Sen. Kamala Harris, D-Calif., is telling House Judiciary Committee Chairman Jerrold Nadler, D-N.Y., that if he does not have time to impeach Supreme Court Associate Justice Brett Kavanaugh, he should find someone who does.
Harris cited details from a recent New York Times report on allegations of sexual misconduct against Kavanaugh, particularly those involving Deborah Ramirez, who accused him of exposing himself to her at a college party. Nadler said Monday, in response to being asked if he would impeach Kavanaugh, that his committee has its “hands full” with impeaching President Trump.
“I understand that the House Judiciary Committee has limited resources and many other responsibilities,” Harris said in a letter to Nadler sent Tuesday. “However, in the past, congressional committees have dedicated resources and established structures to pursue serious cases of misconduct — including by creating a task force and retaining outside counsel to help lead impeachment inquiries.”
Harris said Kavanaugh’s lifetime appointment to the Supreme Court “warrants a similarly rigorous approach.”
Ramirez’s allegations were known during Kavanaugh’s confirmation process, but Harris pointed to information in the Times' report to claim that they were not properly investigated.
“Notably, it was reported that two FBI agents interviewed Ms. Ramirez about the event and found her credible, but lacked authorization to review her account any further,” Harris said, citing the report, adding that Ramirez’s lawyers reportedly provided the FBI with at least 25 names of those who could have had corroborating evidence, only for the FBI to interview none of them.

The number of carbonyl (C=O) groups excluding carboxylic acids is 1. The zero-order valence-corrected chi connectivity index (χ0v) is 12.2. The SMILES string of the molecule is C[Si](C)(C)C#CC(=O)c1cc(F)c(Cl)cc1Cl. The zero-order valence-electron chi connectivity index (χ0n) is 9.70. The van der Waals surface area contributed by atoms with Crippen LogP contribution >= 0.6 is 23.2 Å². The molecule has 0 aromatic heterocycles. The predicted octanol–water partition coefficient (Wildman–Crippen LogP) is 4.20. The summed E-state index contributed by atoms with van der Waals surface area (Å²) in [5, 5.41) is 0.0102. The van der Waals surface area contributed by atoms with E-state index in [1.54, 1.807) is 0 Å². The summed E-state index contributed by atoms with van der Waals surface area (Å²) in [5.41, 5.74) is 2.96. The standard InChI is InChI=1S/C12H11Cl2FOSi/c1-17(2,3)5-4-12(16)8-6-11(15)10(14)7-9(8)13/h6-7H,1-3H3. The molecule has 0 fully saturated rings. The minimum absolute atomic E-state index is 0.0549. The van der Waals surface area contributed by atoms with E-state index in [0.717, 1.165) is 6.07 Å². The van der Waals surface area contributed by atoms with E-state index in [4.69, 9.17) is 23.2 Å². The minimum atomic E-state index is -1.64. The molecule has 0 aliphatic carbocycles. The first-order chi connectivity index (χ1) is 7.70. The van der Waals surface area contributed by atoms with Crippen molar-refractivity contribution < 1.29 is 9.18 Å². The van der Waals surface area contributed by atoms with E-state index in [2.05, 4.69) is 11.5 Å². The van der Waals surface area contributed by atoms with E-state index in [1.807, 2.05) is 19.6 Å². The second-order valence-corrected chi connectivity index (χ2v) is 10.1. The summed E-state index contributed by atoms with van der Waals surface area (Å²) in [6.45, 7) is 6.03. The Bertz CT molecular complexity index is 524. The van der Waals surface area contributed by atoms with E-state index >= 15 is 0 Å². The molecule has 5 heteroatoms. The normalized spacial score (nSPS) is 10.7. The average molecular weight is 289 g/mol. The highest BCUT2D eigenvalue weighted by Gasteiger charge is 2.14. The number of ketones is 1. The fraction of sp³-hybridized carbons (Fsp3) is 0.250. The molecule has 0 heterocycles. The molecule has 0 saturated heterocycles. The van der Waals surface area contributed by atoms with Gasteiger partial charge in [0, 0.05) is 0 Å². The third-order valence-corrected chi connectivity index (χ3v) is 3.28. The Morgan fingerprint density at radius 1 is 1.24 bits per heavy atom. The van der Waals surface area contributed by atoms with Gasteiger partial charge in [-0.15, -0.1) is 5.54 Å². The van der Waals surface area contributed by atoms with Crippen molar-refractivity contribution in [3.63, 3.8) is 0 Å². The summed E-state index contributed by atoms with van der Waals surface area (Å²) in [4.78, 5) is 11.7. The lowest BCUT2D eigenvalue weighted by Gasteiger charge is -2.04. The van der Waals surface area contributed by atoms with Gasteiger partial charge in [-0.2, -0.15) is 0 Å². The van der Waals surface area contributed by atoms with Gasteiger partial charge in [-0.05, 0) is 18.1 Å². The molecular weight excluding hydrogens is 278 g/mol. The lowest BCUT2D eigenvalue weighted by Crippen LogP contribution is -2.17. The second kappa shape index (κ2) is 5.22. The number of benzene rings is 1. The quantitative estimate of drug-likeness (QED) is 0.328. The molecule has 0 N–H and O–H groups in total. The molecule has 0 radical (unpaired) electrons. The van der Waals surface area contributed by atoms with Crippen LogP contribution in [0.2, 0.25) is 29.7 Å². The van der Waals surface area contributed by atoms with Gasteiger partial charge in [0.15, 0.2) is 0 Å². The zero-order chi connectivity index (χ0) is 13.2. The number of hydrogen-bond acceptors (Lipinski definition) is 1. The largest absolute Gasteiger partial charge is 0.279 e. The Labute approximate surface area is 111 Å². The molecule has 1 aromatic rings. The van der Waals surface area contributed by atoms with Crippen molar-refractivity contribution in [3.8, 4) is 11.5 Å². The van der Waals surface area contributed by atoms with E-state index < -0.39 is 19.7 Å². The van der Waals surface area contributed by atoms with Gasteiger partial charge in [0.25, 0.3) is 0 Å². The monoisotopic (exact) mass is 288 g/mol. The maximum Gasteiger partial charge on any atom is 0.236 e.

Now, Harris wants the House Judiciary Committee to investigate how and why the FBI was limited in the scope of its investigation, anything related from the interviews the FBI did conduct, whether or not Kavanaugh was truthful during the confirmation process, and “[a]ny additional information that may be provided by potential witnesses to the sexual assault allegations[.]”
Harris, who is seeking the Democratic nomination for the 2020 presidential election, is not the only candidate calling for Kavanaugh’s impeachment. Sens. Cory Booker, D-N.J.; Elizabeth Warren, D-Mass.; South Bend, Ind. Mayor Pete Buttigieg; former Rep. Beto O’Rourke, D-Texas, and former Housing and Urban Development Secretary Julian Castro all called for impeachment after the initial Times report.
Harris has continued to push for impeachment, despite the Times later updating the piece with information that the alleged victim in a separate reported incident declined to be interviewed and her friends said she did not recall the incident.
Harris’ Democratic colleague, Sen. Dick Durbin, D-Ill., has come out against the calls for impeachment.
“We’ve got to get beyond this ‘impeachment is the answer to every problem,” Durbin said, according to Politico. “It’s not realistic. If that’s how we are identified in Congress, as the impeachment Congress, we run the risk that people will feel we’re ignoring the issues that mean a lot to them as families.”
GOP lawmakers quickly rallied around Kavanaugh Monday and vowed to fight any impeachment effort.
South Carolina Republican Sen. Lindsey Graham, the current Judiciary Committee chairman who mounted one of the most passionate defenses of Kavanaugh during his confirmation hearing, called the attacks “beyond the pale.”
“My heart goes out to Justice Kavanaugh’s family for being forced to endure this ridiculous treatment once again,” he tweeted.
Tuesday also saw news that Rep. Ayanna Pressley, D-Mass., is planning on introducing a resolution in the House calling for Nadler’s committee to conduct an impeachment inquiry related to the allegations against Kavanaugh.
President Trump, meanwhile, continued to speak out against the Times over its reporting, suggesting that Kavanaugh sue for libel and calling the newspaper itself a “journalistic disaster.”
Fox News' Gregg Re, Judson Berger, Chad Pergram, and Edmund DeMarche contributed to this report.